posted by tonycpsu at 1:58 PM on December 7, 2012


BTW, I discovered StatMilk the other day, and it's a pretty nice way to get quick access to NCAA football data with a decent interface. I hope they expand it to other sports in the future.
posted by tonycpsu at 1:59 PM on December 7, 2012


deadmessenger, 6 of the top 10 teams in the BCS are from the SEC:

2. Alabama
3. Florida
7. Georgia
8. LSU
9. Texas A&M
10. South Carolina

The AP or Coaches may be slightly different, but the BCS rankings are the ones that matter since they determine who plays for the national championship in the FBS division.
posted by wintermind at 2:03 PM on December 7, 2012


Conventional wisdom is that the SEC is dominant.
Therefore they get inflated support in the polls.
Which is used to buttress conventional wisdom that the SEC is dominant.
posted by fleacircus at 2:08 PM on December 7, 2012 [2 favorites]


Also the SEC enjoys a structural advantage by having two divisions vs. the Big 12's single division.

If you have a single division, you can only have 3 teams with 0-2 losses (conventional wisdom can barely swallow the idea of a 'good loss', and hates 3+ total losses). If you have two divisions, the top teams can be in separate divisions and be protected from playing each other, avoiding those pesky losses.
posted by fleacircus at 2:12 PM on December 7, 2012 [1 favorite]


tonycpsu, one of the huge problems is that strength of schedule was removed from the BCS calculations in 2004. This was allegedly because they're included in the computer rankings that receive 1/3 of the weight in the calculations, but a lot of people believe that it was really a response to LSU jumping USC in 2003 based on strength of schedule to finish #2 over a perennial media darling. I don't have a good link to substantiate the conspiracy theory, but it's considered "common knowledge" among many of us LSU fans, a team that has benefited tremendously from the BCS, flaws and all.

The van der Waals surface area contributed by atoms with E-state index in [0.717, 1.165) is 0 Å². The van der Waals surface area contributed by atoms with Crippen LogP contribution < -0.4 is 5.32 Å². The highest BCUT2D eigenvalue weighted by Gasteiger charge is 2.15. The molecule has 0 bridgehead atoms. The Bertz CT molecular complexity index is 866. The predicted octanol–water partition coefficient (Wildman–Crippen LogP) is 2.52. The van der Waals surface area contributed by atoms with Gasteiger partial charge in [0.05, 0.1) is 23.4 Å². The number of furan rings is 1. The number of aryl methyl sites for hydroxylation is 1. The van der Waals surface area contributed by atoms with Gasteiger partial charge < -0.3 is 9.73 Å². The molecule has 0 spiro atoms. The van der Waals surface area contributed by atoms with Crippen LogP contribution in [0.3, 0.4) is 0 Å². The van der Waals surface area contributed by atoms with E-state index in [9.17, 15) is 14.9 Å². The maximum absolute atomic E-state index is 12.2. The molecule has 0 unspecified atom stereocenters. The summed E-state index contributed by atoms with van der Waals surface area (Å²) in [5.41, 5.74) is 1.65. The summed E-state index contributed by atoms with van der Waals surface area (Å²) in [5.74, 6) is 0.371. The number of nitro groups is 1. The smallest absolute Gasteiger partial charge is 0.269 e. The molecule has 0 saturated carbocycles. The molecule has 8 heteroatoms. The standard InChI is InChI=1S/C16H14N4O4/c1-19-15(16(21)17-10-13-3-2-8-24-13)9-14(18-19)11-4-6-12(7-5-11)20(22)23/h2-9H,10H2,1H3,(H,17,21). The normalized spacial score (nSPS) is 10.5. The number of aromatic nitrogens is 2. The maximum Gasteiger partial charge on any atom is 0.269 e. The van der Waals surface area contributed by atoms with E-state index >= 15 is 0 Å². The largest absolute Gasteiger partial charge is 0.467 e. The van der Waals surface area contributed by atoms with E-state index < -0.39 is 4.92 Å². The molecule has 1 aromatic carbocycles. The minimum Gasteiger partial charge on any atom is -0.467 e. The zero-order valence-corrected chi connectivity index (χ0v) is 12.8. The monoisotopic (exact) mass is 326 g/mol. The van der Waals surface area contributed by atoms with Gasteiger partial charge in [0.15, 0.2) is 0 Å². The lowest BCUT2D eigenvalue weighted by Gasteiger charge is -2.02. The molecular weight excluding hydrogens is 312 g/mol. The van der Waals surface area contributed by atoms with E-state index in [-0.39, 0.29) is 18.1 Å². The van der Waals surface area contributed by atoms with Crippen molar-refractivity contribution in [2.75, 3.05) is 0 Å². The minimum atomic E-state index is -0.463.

posted by wintermind at 2:13 PM on December 7, 2012 [1 favorite]


fleacircus: " If you have a single division, you can only have 3 teams with 0-2 losses (conventional wisdom can barely swallow the idea of a 'good loss', and hates 3+ total losses). If you have two divisions, the top teams can be in separate divisions and be protected from playing each other, avoiding those pesky losses."

You can still get this with monolithic conferences because you have more opponents than conference games. It's just a bit rarer.
posted by tonycpsu at 2:17 PM on December 7, 2012


That StatMilk site is incredible. Also, I hadn't realized that Baylor is 1st in total offense, and 123rd (out of 124) in total defense. Awesome.
posted by DynamiteToast at 2:20 PM on December 7, 2012


You can still get this with monolithic conferences...

True, though the Big 12 is not big enough for that, and if you a big monolithic conference you should probably split into divisions (or just schedule that way and pretend to be monolithic).
posted by fleacircus at 2:23 PM on December 7, 2012


Well, having nine games on the conference schedule is a relatively new thing. When the Big "Ten" was a monolithic 11-team conference (after adding Penn State, before adding Nebraska) the conference schedule was eight games, you had two teams each year you didn't play.
posted by tonycpsu at 2:30 PM on December 7, 2012


Failure to properly consider strength of schedule leads to such ridiculous things as LSU playing Idaho, North Texas, and Towson as part of their non-conference slate. I'm in favor of just about any change that will penalize good teams who play against very poor out-of-conference competitors.
posted by wintermind at 2:46 PM on December 7, 2012


I think the cupcakes are as much about the goofy economics of college football as they are about getting easy wins. You want as many home games as you can get, so you end up with teams that won't demand a game at their place in return, or who will be happy to give you two home games if you travel to their place once.
posted by tonycpsu at 3:22 PM on December 7, 2012


I know that setting up a good home-and-away with non-conference teams is very hard, and sometimes are good when the schedule is made and not good when the games come around. But it just rubs me the wrong way to watch LSU play an FBS team. And we won't talk about the time that my Tigers lost to UAB in our home opener one year. Stupid Josh Booty. I know you can't expect to play only top 25 teams, but if you're trying to stake a claim that you're an elite program then I think that you need to play other elite teams.
posted by wintermind at 3:39 PM on December 7, 2012